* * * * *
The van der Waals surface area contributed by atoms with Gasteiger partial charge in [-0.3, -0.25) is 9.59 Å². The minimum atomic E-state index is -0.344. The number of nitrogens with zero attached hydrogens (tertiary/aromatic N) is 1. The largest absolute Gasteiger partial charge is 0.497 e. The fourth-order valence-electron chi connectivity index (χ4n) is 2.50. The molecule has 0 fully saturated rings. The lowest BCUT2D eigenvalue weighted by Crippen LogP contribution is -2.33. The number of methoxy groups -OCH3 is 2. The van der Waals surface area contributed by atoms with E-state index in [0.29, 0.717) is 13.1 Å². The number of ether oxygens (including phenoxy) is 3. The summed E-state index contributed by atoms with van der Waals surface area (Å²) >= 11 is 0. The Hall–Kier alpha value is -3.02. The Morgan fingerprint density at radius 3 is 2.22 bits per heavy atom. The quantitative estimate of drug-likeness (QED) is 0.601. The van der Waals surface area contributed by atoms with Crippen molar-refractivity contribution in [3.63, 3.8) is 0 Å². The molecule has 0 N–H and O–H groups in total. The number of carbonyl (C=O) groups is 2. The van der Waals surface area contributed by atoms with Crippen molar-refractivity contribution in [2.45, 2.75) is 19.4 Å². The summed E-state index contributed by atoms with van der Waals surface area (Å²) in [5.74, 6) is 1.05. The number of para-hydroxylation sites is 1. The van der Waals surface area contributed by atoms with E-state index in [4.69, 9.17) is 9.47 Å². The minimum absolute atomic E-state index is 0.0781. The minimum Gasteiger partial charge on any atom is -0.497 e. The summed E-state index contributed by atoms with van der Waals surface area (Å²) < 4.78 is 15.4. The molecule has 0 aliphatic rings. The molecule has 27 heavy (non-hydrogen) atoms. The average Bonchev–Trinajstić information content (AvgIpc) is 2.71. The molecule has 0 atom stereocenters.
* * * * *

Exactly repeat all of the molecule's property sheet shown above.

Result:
The van der Waals surface area contributed by atoms with Gasteiger partial charge in [-0.3, -0.25) is 9.59 Å². The minimum atomic E-state index is -0.344. The number of nitrogens with zero attached hydrogens (tertiary/aromatic N) is 1. The largest absolute Gasteiger partial charge is 0.497 e. The fourth-order valence-electron chi connectivity index (χ4n) is 2.50. The molecule has 0 fully saturated rings. The lowest BCUT2D eigenvalue weighted by Crippen LogP contribution is -2.33. The number of methoxy groups -OCH3 is 2. The van der Waals surface area contributed by atoms with E-state index in [0.29, 0.717) is 13.1 Å². The number of ether oxygens (including phenoxy) is 3. The summed E-state index contributed by atoms with van der Waals surface area (Å²) >= 11 is 0. The Hall–Kier alpha value is -3.02. The Morgan fingerprint density at radius 3 is 2.22 bits per heavy atom. The quantitative estimate of drug-likeness (QED) is 0.601. The van der Waals surface area contributed by atoms with Crippen molar-refractivity contribution in [3.63, 3.8) is 0 Å². The molecule has 0 N–H and O–H groups in total. The number of carbonyl (C=O) groups is 2. The van der Waals surface area contributed by atoms with Crippen molar-refractivity contribution in [2.45, 2.75) is 19.4 Å². The summed E-state index contributed by atoms with van der Waals surface area (Å²) in [5.74, 6) is 1.05. The number of para-hydroxylation sites is 1. The van der Waals surface area contributed by atoms with E-state index in [4.69, 9.17) is 9.47 Å². The minimum absolute atomic E-state index is 0.0781. The minimum Gasteiger partial charge on any atom is -0.497 e. The summed E-state index contributed by atoms with van der Waals surface area (Å²) < 4.78 is 15.4. The molecule has 0 aliphatic rings. The molecule has 27 heavy (non-hydrogen) atoms. The average Bonchev–Trinajstić information content (AvgIpc) is 2.71. The molecule has 0 atom stereocenters.